Our classes are culturally diverse, with students from a variety of backgrounds, linguistic and ethnic backgrounds. Diversity is an educational force that we must draw to create a culturally responsive space where students learn the importance of respecting and accepting each other’s cultural practices. As the saying goes, diversity is the spice of life and cultural awareness is the epitome of prejudice, racism, prejudice, sexuality, homophobia, competence and discrimination.
Being culturally aware means “recognizing and understanding that we all have different values because of our diverse cultural backgrounds. What we consider ‘normal’ behavior in one country may be completely different in another.” Only by adopting the practice of cultural awareness can the world become a more inclusive and safer place to live.
To help teach students the importance of cultural diversity, equality and social justice, I invite you to check out the resources below. These are websites that provide a variety of educational materials to help you create inclusive classrooms where students will learn to value their differences and preserve their diversity.
This section from Common Sense Education has over 30 tools and websites that you can use to open up students in the classroom and “reflect on their own privileges and help them better understand other people, perspectives and cultures.” It will also nurture vision and integrity, leading students to social change and activism. ”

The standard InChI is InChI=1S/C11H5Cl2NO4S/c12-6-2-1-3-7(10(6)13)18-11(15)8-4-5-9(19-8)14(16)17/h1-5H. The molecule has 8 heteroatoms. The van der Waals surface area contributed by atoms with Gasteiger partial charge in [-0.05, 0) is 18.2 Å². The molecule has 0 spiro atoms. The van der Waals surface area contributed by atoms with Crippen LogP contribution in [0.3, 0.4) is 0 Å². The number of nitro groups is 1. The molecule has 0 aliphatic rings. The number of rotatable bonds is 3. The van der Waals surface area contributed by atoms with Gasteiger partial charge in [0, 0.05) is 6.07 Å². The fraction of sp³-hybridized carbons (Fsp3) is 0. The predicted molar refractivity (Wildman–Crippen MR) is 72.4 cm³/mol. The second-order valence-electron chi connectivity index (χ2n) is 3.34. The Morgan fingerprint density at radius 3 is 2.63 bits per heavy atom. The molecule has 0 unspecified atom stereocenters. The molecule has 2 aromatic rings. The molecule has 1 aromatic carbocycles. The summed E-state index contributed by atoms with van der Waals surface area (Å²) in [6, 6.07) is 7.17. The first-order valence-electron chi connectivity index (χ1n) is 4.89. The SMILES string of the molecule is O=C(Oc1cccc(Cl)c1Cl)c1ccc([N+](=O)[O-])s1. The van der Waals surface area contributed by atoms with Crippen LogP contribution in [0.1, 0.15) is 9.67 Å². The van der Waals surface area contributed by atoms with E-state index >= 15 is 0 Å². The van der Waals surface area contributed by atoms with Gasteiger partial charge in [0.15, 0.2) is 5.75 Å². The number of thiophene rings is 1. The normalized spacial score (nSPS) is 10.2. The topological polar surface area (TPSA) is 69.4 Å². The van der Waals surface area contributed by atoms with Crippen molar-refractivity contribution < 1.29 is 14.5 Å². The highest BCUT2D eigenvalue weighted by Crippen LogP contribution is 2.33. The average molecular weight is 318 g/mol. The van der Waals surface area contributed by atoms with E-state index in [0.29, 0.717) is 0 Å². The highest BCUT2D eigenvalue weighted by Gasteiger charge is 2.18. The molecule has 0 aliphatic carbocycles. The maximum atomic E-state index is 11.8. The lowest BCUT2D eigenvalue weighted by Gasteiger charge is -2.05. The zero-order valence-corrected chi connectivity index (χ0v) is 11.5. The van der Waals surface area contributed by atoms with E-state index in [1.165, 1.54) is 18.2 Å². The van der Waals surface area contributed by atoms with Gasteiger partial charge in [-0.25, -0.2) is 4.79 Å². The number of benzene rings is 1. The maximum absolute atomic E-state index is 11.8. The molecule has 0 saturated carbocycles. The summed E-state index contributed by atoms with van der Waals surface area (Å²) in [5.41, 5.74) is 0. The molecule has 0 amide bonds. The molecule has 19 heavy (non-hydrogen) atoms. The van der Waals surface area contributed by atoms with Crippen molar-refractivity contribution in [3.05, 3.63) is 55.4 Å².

Google Arts and Culture provides many useful resources for students to get acquainted with the rich cultural heritage of our world. Students can gain access to knowledge and stories from more than 2,000 cultural institutions in 80 countries. “From voting for women’s rights, to presenting art at the Paris Opera, to NASA’s collection of amazing images, to discovering stories about our cultural heritage. It’s your door to explore art, history, people and the wonders of our world.”
Learning for Justice has curated resources to teach students about concepts related to social justice and equality. Resources provide touch on a variety of topics: race and ethnicity, religion, ability, rights and activism, bullying and bias, gender and sexual identity, migration and more.
NMAAHC provides resources to help students learn about African American culture through interactive exhibitions. The museum was established by the Act of Congress in 2003 after decades of efforts to promote and highlight the contributions of African Americans. To date, the museum has collected more than 36,000 artefacts and nearly 100,000 individuals have become members. “
Country Reports distributes content related to culture, language, religion, history, geography, economy, food and much more to every country in the world. Just select the country of your choice and click to get information.
This CIA resource “provides basic intelligence for 266 global elements on history, people, government, economy, energy, geography, environment, communications, transportation, military, terrorism, and international issues.”
The World Digital Library offers a wealth of literature to teach students about the different cultures of the world. These include: “Historical documents, including books, manuscripts, maps, newspapers, journals, prints and photographs, sound recordings and films.”
The Equity Literacy Institute Exchange and the Equity Literacy Institute offer free and downloadable resources by touching on topics related to multiculturalism, equity and social justice.
So only the primary source on social justice provides access to documents. The site’s archive contains “historical speeches, songs, poems, and proclamations on human speech and social justice. So * only the Institute for Exchange and Equity Literacy has free resources.”
Macmillan Education offers this selection of courses to use in the classroom to teach students about classroom awareness.